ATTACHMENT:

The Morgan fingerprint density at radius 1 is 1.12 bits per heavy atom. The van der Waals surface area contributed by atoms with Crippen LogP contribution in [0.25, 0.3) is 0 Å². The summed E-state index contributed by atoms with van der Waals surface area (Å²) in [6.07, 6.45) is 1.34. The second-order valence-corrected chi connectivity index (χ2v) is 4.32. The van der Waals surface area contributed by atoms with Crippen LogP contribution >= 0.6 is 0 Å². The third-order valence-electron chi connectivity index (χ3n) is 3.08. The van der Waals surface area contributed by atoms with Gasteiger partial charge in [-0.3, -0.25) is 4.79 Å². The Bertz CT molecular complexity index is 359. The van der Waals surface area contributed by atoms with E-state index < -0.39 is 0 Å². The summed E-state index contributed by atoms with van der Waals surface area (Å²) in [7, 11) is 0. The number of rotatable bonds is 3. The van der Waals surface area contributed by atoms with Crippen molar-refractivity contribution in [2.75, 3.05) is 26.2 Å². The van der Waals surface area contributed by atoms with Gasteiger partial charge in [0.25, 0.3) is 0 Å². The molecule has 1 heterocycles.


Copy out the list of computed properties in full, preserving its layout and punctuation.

The Morgan fingerprint density at radius 1 is 1.12 bits per heavy atom. The van der Waals surface area contributed by atoms with Crippen LogP contribution in [0.25, 0.3) is 0 Å². The summed E-state index contributed by atoms with van der Waals surface area (Å²) in [6.07, 6.45) is 1.34. The second-order valence-corrected chi connectivity index (χ2v) is 4.32. The van der Waals surface area contributed by atoms with Crippen LogP contribution >= 0.6 is 0 Å². The third-order valence-electron chi connectivity index (χ3n) is 3.08. The van der Waals surface area contributed by atoms with Gasteiger partial charge in [-0.3, -0.25) is 4.79 Å². The Bertz CT molecular complexity index is 359. The van der Waals surface area contributed by atoms with E-state index < -0.39 is 0 Å². The summed E-state index contributed by atoms with van der Waals surface area (Å²) in [7, 11) is 0. The number of rotatable bonds is 3. The van der Waals surface area contributed by atoms with Crippen molar-refractivity contribution in [2.75, 3.05) is 26.2 Å². The van der Waals surface area contributed by atoms with Gasteiger partial charge in [0.25, 0.3) is 0 Å². The molecule has 1 heterocycles.